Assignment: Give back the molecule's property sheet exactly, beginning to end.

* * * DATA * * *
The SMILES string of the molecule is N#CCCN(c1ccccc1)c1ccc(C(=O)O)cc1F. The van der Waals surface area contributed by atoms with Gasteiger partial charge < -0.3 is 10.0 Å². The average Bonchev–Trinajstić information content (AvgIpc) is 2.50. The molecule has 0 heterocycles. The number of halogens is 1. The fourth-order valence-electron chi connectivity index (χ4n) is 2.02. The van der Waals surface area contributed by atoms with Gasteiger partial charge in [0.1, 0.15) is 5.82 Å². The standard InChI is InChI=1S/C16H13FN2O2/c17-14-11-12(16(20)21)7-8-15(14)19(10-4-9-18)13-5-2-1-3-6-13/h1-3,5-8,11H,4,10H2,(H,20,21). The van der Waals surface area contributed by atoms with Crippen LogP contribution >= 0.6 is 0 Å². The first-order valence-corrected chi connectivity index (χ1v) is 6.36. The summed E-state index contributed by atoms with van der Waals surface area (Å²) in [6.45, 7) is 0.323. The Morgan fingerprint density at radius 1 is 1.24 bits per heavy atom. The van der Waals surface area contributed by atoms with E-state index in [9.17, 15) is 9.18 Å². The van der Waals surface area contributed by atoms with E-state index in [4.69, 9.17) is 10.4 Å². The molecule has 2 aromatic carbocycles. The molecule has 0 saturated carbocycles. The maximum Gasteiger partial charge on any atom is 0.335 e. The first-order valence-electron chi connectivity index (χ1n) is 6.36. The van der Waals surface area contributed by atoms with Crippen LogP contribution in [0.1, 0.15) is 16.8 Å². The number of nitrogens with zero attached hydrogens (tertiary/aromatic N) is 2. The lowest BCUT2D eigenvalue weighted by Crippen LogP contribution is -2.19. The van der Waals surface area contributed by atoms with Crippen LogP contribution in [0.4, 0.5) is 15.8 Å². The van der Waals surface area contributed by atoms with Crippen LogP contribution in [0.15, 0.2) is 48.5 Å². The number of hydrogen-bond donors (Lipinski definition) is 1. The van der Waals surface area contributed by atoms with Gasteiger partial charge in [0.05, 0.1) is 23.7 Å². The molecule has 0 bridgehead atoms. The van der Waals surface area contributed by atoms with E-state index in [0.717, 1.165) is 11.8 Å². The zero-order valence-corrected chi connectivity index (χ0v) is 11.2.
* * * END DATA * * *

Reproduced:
The SMILES string of the molecule is N#CCCN(c1ccccc1)c1ccc(C(=O)O)cc1F. The van der Waals surface area contributed by atoms with Gasteiger partial charge < -0.3 is 10.0 Å². The average Bonchev–Trinajstić information content (AvgIpc) is 2.50. The molecule has 0 heterocycles. The number of halogens is 1. The fourth-order valence-electron chi connectivity index (χ4n) is 2.02. The van der Waals surface area contributed by atoms with Gasteiger partial charge in [0.1, 0.15) is 5.82 Å². The standard InChI is InChI=1S/C16H13FN2O2/c17-14-11-12(16(20)21)7-8-15(14)19(10-4-9-18)13-5-2-1-3-6-13/h1-3,5-8,11H,4,10H2,(H,20,21). The van der Waals surface area contributed by atoms with Crippen LogP contribution >= 0.6 is 0 Å². The first-order valence-corrected chi connectivity index (χ1v) is 6.36. The summed E-state index contributed by atoms with van der Waals surface area (Å²) in [6.45, 7) is 0.323. The Morgan fingerprint density at radius 1 is 1.24 bits per heavy atom. The van der Waals surface area contributed by atoms with E-state index in [9.17, 15) is 9.18 Å². The van der Waals surface area contributed by atoms with E-state index in [4.69, 9.17) is 10.4 Å². The molecule has 2 aromatic carbocycles. The molecule has 0 saturated carbocycles. The maximum Gasteiger partial charge on any atom is 0.335 e. The first-order valence-electron chi connectivity index (χ1n) is 6.36. The van der Waals surface area contributed by atoms with Crippen LogP contribution in [0.1, 0.15) is 16.8 Å². The number of nitrogens with zero attached hydrogens (tertiary/aromatic N) is 2. The lowest BCUT2D eigenvalue weighted by Crippen LogP contribution is -2.19. The van der Waals surface area contributed by atoms with Crippen LogP contribution in [0.4, 0.5) is 15.8 Å². The van der Waals surface area contributed by atoms with Crippen LogP contribution in [0.15, 0.2) is 48.5 Å². The number of hydrogen-bond donors (Lipinski definition) is 1. The van der Waals surface area contributed by atoms with Gasteiger partial charge in [0.05, 0.1) is 23.7 Å². The molecule has 0 bridgehead atoms. The van der Waals surface area contributed by atoms with E-state index in [0.717, 1.165) is 11.8 Å². The zero-order valence-corrected chi connectivity index (χ0v) is 11.2.